We should be able to hide PDF objects.
Alice and Bob use digital signatures in PDFs and trust each other's signature. The attacker Eve tries to create a PDF that imitates Alice's signature against Bob. The visual signature spoof is successful if the PDF does not contain a signature but convinces Bob that it is signed.
We assume that Bob only opens the document, reads it, verifies the signature by interacting with the signature indicators and closes it. Zooming and scrolling is also allowed.
This means that the goodness of a spoof depends only on how well the signature indicators in the PDF application can be spoofed.
Furthermore, we assume that the attacker Eve has the following capabilities when creating the spoof:
Eve cannot sign a PDF with a signature that is trusted by Bob.
Eve knows what Alice's signature visually looks like.
Eve knows basic information about the PDF application and OS that Bob uses.
The delivery method of the PDF is out of the scope of this research, so we assume that Eve can deliver the PDF to Bob without raising suspicion.
We evaluated the feasibility of Visual Signature Spoofing by creating spoofs for three commonly used PDF applications:
Adobe Acrobat Reader DC
All PDFs were evaluated on Windows 10.
In Acrobat Reader DC, we were able to position the widget annotations that make up the spoofed signature indicator freely in the viewport. Furthermore, we could move the widget annotations to react when the user scrolls or zooms. We were also able to hide or show annotations to imitate the user opening other signature indicators, e.g., a window. Overall, we were able to convincingly spoof the signature graphic, signature bar, signature panel, and to a lesser extent, popup windows.
There is some remaining behavior which we were not able to spoof in any PDF application during this research, for example:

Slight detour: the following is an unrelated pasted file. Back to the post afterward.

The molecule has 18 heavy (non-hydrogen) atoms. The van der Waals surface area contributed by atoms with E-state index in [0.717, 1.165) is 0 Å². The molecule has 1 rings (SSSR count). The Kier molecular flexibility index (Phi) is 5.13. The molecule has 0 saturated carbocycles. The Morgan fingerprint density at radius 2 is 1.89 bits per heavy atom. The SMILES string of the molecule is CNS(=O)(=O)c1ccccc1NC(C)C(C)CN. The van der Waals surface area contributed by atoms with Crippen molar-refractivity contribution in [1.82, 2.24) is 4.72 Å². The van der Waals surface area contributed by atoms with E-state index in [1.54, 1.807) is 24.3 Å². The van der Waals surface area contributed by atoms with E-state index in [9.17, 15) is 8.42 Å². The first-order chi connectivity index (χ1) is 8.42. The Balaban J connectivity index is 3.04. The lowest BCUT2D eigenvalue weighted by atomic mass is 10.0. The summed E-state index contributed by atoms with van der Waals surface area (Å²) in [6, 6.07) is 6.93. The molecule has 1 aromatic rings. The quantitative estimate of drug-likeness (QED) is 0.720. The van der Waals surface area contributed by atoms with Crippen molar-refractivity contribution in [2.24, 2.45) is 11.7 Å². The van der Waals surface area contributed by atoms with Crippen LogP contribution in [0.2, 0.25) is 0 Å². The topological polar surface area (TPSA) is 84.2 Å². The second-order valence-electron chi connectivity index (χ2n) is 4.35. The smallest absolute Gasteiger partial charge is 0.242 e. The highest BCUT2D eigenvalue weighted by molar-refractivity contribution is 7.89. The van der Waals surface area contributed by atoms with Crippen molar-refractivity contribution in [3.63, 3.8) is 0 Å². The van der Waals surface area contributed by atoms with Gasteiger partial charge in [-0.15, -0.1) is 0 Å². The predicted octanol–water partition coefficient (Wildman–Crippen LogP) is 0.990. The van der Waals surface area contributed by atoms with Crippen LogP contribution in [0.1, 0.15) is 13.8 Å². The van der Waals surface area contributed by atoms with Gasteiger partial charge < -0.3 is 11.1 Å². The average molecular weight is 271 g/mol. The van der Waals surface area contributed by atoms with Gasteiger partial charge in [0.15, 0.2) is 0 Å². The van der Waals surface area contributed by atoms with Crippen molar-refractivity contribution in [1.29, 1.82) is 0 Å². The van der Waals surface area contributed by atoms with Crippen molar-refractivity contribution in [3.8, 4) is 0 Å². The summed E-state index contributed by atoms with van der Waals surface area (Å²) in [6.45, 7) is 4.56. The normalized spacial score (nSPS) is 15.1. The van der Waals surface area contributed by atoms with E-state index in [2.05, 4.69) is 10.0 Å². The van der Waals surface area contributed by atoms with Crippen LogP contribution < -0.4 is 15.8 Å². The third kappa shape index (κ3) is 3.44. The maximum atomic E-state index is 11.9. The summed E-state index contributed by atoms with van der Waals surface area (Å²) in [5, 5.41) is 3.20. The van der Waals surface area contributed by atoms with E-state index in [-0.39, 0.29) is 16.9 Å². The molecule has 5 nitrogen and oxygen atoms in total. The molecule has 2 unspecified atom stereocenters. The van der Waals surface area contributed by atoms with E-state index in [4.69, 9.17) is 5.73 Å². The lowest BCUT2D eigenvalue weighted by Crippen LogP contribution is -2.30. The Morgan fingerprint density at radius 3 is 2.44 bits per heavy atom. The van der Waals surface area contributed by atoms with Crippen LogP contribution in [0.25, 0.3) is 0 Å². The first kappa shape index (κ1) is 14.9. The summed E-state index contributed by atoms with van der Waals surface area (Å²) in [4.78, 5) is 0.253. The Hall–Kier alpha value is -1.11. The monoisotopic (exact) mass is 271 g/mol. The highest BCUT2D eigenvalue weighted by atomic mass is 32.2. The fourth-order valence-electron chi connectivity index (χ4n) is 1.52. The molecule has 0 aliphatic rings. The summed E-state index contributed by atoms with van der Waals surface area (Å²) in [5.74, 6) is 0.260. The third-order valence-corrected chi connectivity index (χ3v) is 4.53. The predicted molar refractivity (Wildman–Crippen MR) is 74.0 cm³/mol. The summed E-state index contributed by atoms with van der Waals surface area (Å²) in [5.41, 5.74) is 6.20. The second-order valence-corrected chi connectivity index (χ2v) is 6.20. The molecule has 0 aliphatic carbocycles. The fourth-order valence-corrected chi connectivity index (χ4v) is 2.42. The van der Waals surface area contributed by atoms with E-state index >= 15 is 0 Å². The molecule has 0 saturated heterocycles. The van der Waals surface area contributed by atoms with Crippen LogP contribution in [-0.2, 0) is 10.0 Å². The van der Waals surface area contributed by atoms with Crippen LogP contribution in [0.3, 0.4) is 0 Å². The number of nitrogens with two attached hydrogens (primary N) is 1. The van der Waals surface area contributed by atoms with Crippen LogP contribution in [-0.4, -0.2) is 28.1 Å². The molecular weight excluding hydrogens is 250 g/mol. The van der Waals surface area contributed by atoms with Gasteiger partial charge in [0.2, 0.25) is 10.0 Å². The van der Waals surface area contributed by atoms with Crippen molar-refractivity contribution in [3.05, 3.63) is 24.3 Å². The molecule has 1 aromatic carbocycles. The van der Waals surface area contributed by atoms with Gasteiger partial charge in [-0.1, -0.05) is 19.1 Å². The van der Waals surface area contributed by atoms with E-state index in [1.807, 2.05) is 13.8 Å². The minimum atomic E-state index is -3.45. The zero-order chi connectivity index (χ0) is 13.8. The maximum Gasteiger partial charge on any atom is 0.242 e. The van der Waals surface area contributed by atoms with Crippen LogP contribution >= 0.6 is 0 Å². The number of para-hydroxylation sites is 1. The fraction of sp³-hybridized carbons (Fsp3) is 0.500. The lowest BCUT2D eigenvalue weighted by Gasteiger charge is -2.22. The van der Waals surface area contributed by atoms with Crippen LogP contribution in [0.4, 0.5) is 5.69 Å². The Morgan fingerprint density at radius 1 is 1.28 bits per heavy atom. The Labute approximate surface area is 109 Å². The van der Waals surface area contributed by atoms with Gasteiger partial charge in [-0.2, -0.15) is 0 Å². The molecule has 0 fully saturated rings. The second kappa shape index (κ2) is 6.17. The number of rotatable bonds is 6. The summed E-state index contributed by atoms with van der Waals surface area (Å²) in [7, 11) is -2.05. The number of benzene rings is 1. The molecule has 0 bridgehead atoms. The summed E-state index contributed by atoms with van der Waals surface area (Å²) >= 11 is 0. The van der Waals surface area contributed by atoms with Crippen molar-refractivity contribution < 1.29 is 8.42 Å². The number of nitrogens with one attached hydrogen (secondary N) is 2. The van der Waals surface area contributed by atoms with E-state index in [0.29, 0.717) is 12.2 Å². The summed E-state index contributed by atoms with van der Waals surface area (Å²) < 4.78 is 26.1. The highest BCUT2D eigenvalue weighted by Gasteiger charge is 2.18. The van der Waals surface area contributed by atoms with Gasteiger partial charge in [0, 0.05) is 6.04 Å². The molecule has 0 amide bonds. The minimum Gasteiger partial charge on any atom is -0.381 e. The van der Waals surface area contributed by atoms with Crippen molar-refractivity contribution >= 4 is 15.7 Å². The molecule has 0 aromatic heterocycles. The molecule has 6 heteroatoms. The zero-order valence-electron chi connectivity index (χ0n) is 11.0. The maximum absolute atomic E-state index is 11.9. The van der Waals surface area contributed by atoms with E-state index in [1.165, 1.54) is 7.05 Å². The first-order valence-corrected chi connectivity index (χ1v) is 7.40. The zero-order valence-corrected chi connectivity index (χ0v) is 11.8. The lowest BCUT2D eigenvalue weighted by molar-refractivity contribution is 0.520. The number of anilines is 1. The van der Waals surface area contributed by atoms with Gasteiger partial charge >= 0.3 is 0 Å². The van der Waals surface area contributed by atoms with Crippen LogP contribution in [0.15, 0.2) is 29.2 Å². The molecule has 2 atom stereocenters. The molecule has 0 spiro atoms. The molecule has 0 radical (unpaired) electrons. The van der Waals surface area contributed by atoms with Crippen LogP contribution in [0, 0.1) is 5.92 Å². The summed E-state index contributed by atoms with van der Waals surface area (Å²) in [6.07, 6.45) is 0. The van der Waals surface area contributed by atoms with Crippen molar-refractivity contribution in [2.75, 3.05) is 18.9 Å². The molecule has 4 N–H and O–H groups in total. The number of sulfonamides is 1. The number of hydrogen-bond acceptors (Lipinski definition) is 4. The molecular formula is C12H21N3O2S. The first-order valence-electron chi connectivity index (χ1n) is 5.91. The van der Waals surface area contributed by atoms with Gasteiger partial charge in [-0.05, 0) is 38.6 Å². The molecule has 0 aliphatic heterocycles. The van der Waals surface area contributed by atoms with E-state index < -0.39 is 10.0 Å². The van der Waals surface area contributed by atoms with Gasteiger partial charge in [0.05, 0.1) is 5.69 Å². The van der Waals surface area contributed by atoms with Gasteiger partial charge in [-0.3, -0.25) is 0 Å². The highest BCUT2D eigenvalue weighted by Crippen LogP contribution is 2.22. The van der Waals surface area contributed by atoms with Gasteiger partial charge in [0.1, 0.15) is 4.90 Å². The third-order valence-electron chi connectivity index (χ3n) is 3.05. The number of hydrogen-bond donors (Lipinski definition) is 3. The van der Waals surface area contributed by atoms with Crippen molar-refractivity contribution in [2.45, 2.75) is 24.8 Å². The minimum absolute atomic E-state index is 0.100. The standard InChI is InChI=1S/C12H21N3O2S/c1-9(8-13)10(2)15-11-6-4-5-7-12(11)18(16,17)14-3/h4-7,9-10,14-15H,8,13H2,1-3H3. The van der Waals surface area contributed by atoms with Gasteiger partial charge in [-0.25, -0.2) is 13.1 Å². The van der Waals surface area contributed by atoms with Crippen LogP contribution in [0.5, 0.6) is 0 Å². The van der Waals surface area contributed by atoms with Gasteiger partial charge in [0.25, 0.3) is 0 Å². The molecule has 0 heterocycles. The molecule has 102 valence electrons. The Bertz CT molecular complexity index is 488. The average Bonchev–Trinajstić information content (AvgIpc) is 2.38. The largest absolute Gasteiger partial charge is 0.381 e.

We were not able to retrieve information about the OS color scheme. This means that the color of the spoofed windows might not fit the real accent color. We therefore chose a neutral color like white for the windows.
All spoofed signature indicators react with significant lag to the user zooming or scrolling.
These limitations show that visual signature spoofing is unlikely to succeed under scrutiny. Additionally, the creation of a visual signature spoof is time consuming since it must be custom-made.
Still, visual signature spoofing might work in other attack scenarios, such as targeted social engineering attacks (e.g., CEO fraud). The spoof is much more convincing when the attacker is in control of the PDF application, and merely shows it to the victim without letting them interact with it. For example, an attacker might show the receptionist a contract “signed” by the CEO, to gain entry to the facility.
Visual Signature Spoofing was partially successful in forging signed documents.
Additionally, PDF applications should clearly separate the PDF content from the applications UI elements, especially if they are security relevant. For example, the signature bar could be moved to the top of the application, so that spoofing the signature bar would require a spoof of all the other UI elements between it and the viewport.
We attempted to contact the affected vendor Adobe through their PSIRT multiple times since mid February 2023, but never received a response.
Try it Yourself
This research was conducted by Tobias Friese during his bachelor thesis.
In 2021, he joined SEC Consult as an intern, and continued working as an associate security consultant.
The blogpost was edited and published with the help of the SEC Consult Vulnerability Lab.